This weekend we performed our play, and it was one of the most fun and incredible things I’ve ever had the pleasure of being a part of. Written by my incredibly talented friend, the one act play, titled Max Pry, Private Eye, is set in the late 1930’s and follows the story of Max Pry; a detective who dreams of becoming a famous private investigator. The problem is, Max is a terrible detective. In fact, his greatest bust (discovering Frankie “The Cruncher” Pavlov’s hideout in a down town laundromat) was purely by accident. So, when Max’s boss gives him an ultimatum that could see him demoted, Max teams up with some (equally terrible) gangsters to stage the bust of a lifetime!
After three months of rehearsals, we took to the stage on Friday night for the first time and it went off without a hitch. Me, who has previously sang in front of crowds utterly shaking with nerves, found myself stepping onto the theatre stage confidently and without fear. Admittedly, that may have been because there is more involved in theatre that I had to focus on, but nevertheless! Our lines on-stage were delivered to perfection, and as I listened backstage in between my scenes, the other scenes ran just as smoothly. The couple of times we did forget a line, the ad libs were so good that nobody noticed a thing.
We had three performances that each had the theatre almost full, and a good few of my friends and family showed up to see us perform, which was really awesome. The costumes, made by myself and our lovely production manager, looked fantastic and really helped make the show. The set, designed and made by our playwright’s father, looked sensational. Honestly, everyone involved did such a wonderful job and I am so proud of everyone that had a hand in bringing Max Pry to life.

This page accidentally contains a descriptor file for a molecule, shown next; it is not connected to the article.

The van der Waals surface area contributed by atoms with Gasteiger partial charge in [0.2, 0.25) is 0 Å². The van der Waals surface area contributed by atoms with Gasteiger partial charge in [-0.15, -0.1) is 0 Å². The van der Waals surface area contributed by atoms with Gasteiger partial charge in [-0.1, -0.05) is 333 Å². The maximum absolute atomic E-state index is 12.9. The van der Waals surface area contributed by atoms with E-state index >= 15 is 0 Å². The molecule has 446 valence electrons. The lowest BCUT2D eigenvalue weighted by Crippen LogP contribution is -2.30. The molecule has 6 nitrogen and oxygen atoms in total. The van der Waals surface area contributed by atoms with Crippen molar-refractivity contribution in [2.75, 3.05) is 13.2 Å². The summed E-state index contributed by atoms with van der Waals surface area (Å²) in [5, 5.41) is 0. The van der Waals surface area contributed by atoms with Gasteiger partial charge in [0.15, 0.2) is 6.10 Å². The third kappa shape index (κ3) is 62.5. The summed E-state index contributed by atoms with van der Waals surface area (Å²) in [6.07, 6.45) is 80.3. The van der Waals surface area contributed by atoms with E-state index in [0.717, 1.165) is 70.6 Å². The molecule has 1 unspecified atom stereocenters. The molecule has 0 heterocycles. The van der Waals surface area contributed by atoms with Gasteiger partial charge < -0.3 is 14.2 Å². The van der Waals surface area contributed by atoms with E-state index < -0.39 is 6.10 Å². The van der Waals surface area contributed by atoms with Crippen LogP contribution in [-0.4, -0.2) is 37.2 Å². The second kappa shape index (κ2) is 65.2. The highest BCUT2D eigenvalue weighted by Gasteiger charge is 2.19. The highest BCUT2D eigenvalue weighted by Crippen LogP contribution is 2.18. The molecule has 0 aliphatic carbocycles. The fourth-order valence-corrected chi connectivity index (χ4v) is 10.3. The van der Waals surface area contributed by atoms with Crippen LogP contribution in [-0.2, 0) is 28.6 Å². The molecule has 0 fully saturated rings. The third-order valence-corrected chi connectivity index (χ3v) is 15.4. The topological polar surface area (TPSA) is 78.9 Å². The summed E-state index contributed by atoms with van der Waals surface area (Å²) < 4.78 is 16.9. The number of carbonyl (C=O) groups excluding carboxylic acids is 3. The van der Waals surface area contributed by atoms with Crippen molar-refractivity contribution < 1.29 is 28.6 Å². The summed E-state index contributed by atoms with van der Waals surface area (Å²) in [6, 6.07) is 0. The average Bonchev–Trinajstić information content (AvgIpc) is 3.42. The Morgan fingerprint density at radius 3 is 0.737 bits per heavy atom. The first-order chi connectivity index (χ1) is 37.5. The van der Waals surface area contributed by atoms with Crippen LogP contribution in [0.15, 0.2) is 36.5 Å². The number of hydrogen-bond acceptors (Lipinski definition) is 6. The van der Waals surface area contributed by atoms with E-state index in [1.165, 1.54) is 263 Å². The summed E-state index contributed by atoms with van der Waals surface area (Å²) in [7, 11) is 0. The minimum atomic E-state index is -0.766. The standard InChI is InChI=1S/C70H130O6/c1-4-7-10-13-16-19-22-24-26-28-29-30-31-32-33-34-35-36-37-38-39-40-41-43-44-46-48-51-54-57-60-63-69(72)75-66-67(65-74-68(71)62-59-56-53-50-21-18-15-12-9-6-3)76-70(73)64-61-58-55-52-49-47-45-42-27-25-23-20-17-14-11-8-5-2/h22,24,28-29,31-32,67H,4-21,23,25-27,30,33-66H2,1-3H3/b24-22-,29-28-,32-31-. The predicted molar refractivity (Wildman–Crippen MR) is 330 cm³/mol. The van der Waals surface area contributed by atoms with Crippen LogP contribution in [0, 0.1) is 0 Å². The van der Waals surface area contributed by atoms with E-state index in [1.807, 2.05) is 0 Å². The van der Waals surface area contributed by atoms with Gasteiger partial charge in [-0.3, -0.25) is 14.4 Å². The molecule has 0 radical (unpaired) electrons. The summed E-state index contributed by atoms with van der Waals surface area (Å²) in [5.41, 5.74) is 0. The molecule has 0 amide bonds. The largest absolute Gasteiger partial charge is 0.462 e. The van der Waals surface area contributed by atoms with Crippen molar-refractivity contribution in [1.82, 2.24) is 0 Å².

We even made it to the paper a couple of times, and we got a fantastic write-up about how the play was working to encourage neurodiversity in the arts. For those of you that may be unfamiliar with the word, neurodiverse is a blanket term used to describe autism spectrum disorders, ADD and mental health disorders, amongst others. The idea was a shorter play with a longer rehearsal time, to allow for those who may be suffering from neurodiverse disorders to be able to participate in a production that doesn’t have the high demand and stress level of a full length play. And I can’t even begin to tell you how kind and considerate the cast and crew were.
My role in the play was that of Dotty, the femme fatale if you will, and I loved playing the character. Though, with her sass, wit and penchant for casting a dirty look, it was pretty much just like being myself…in a blonde wig. In fact, I was offered the role purely because the playwright and her parter (both good friends of mine) thought that the character would be perfect for me. And, in an attempt to step outside my comfort zone, I took on the role without hesitation.
Honestly, it was such an incredible experience and I think I’d be keen to get back on the stage again at some point. But, for now, it’s been a long and busy weekend, and I think what I really need is a cup of tea, and a nice relaxing Sunday.